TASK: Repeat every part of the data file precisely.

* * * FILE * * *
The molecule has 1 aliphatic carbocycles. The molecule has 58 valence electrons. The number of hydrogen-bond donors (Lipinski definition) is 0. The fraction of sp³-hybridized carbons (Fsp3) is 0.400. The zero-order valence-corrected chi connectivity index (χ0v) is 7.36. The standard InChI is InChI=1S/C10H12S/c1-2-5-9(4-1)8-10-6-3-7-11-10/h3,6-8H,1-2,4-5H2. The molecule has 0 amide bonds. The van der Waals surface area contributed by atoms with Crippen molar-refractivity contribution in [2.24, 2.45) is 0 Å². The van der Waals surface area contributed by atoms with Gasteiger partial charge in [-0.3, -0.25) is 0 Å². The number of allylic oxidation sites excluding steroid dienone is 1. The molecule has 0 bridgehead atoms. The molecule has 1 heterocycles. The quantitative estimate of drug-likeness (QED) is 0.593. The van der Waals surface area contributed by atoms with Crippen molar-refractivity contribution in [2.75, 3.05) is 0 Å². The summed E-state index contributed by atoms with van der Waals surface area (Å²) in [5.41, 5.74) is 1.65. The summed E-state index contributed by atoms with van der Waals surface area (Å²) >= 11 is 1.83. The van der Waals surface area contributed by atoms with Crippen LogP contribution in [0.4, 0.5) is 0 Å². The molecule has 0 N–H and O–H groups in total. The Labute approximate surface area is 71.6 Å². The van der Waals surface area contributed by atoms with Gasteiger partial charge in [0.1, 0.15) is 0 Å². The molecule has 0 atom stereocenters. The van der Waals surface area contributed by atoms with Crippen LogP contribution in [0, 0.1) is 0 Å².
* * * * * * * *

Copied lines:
The molecule has 1 aliphatic carbocycles. The molecule has 58 valence electrons. The number of hydrogen-bond donors (Lipinski definition) is 0. The fraction of sp³-hybridized carbons (Fsp3) is 0.400. The zero-order valence-corrected chi connectivity index (χ0v) is 7.36. The standard InChI is InChI=1S/C10H12S/c1-2-5-9(4-1)8-10-6-3-7-11-10/h3,6-8H,1-2,4-5H2. The molecule has 0 amide bonds. The van der Waals surface area contributed by atoms with Crippen molar-refractivity contribution in [2.24, 2.45) is 0 Å². The van der Waals surface area contributed by atoms with Gasteiger partial charge in [-0.3, -0.25) is 0 Å². The number of allylic oxidation sites excluding steroid dienone is 1. The molecule has 0 bridgehead atoms. The molecule has 1 heterocycles. The quantitative estimate of drug-likeness (QED) is 0.593. The van der Waals surface area contributed by atoms with Crippen molar-refractivity contribution in [2.75, 3.05) is 0 Å². The summed E-state index contributed by atoms with van der Waals surface area (Å²) in [5.41, 5.74) is 1.65. The summed E-state index contributed by atoms with van der Waals surface area (Å²) >= 11 is 1.83. The van der Waals surface area contributed by atoms with Crippen LogP contribution in [0.4, 0.5) is 0 Å². The molecule has 0 N–H and O–H groups in total. The Labute approximate surface area is 71.6 Å². The van der Waals surface area contributed by atoms with Gasteiger partial charge in [0.1, 0.15) is 0 Å². The molecule has 0 atom stereocenters. The van der Waals surface area contributed by atoms with Crippen LogP contribution in [0, 0.1) is 0 Å².